If Evergrande were a stand-alone case, its problems could be dealt with. But dozens of Chinese property developers have defaulted with an estimated $30 billion of missed interest payments last year. Companies that have defaulted, either on their principal or interest payments, account for 40 percent of China’s home sales.

The problems of the developers are reaching into the financial sector. An analysis by the Hong Kong-based South China Morning Post of China’s 18 systemically important banks concluded they had $40 billion in non-performing loans to developers as of the end of June, a 37 percent increase over the previous year.

However, as Evergrande heads for liquidation, with all that entails, there is a another, potentially bigger, disaster looming.

This week Country Garden, China’s largest property developer and until recent times regarded as secure, issued a statement to the Hong Kong stock exchange that it expects it “will not be able to meet all of its offshore payment obligations” when they become due.

“Such non-payment may lead to relevant creditors of the Group demanding acceleration of payment of the relevant indebtedness owed to them or pursuing enforcement action,” it said.

In other words, court action could be launched including possible liquidation.

Country Garden has around $200 billion in liabilities and $10 billion in dollar-denominated debt. Its problems first surfaced in August when it missed an international bond payment. It was able to meet its obligations during a 30-day grace period and avoided a default.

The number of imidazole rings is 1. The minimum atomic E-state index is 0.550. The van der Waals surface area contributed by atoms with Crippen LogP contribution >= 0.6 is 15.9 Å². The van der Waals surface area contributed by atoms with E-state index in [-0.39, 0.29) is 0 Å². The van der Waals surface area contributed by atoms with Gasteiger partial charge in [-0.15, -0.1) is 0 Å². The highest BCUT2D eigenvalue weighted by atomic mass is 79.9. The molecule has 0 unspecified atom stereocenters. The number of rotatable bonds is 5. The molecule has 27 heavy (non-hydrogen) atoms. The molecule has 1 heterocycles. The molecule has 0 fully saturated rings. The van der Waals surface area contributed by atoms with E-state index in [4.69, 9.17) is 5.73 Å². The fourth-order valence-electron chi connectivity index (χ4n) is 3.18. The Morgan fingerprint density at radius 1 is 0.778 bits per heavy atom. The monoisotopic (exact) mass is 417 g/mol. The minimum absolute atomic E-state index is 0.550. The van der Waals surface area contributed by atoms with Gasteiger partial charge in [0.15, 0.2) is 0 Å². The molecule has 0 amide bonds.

However, in its latest statement, it said it expects it will not be able to make payments “within relevant grace periods,” one of which expires next week.

Reporting on the Country Garden crisis, the Financial Times (FT) said it had confirmed what investors had been dreading, that it was heading for a default and had hired lawyers to deal with the consequences.

“Shock waves from the Chinese real estate crisis will ripple through Asian markets,” the FT warned, adding that any restructuring of the company “would be of a historic size.”

Even if there was a restructure operation it would make little difference for investors because the company’s bonds trade at around 5 cents on the dollar and its shares have become a “penny stock.”

Country Garden is even bigger than Evergrande with about four times the number of housing projects. Last month it disclosed a loss of $7 billion for the first half of the year and its sales volumes for September fell by 81 percent.

The overall situation appears to be worsening. It had been hoped that the first week of October, a holiday time known as “golden week” because of higher property sales, would provide a lift. But sales were down 22 percent on last year.

The problems of the highly indebted developers were triggered by the government’s decision in August 2020 to tighten the availability of credit, fearing that the escalation of debt would eventually create systemic financial problems if it continued.

So far it has showed no signs of providing a boost to the property sector. Some minor relaxations on credit have been introduced as well as lower mortgage rates and deposit levels to make home buying more attractive. However, they have had little or no effect.

The Xi Jinping regime no doubt calculates that with the massive state involvement in the banking system it will be able ride out the consequences of the deepening property crisis even as major firms go to the wall. That assumption may prove to be correct, but it will be sorely tested in the coming period and there are certain to be shock waves which will hit both Asia and the rest of the world.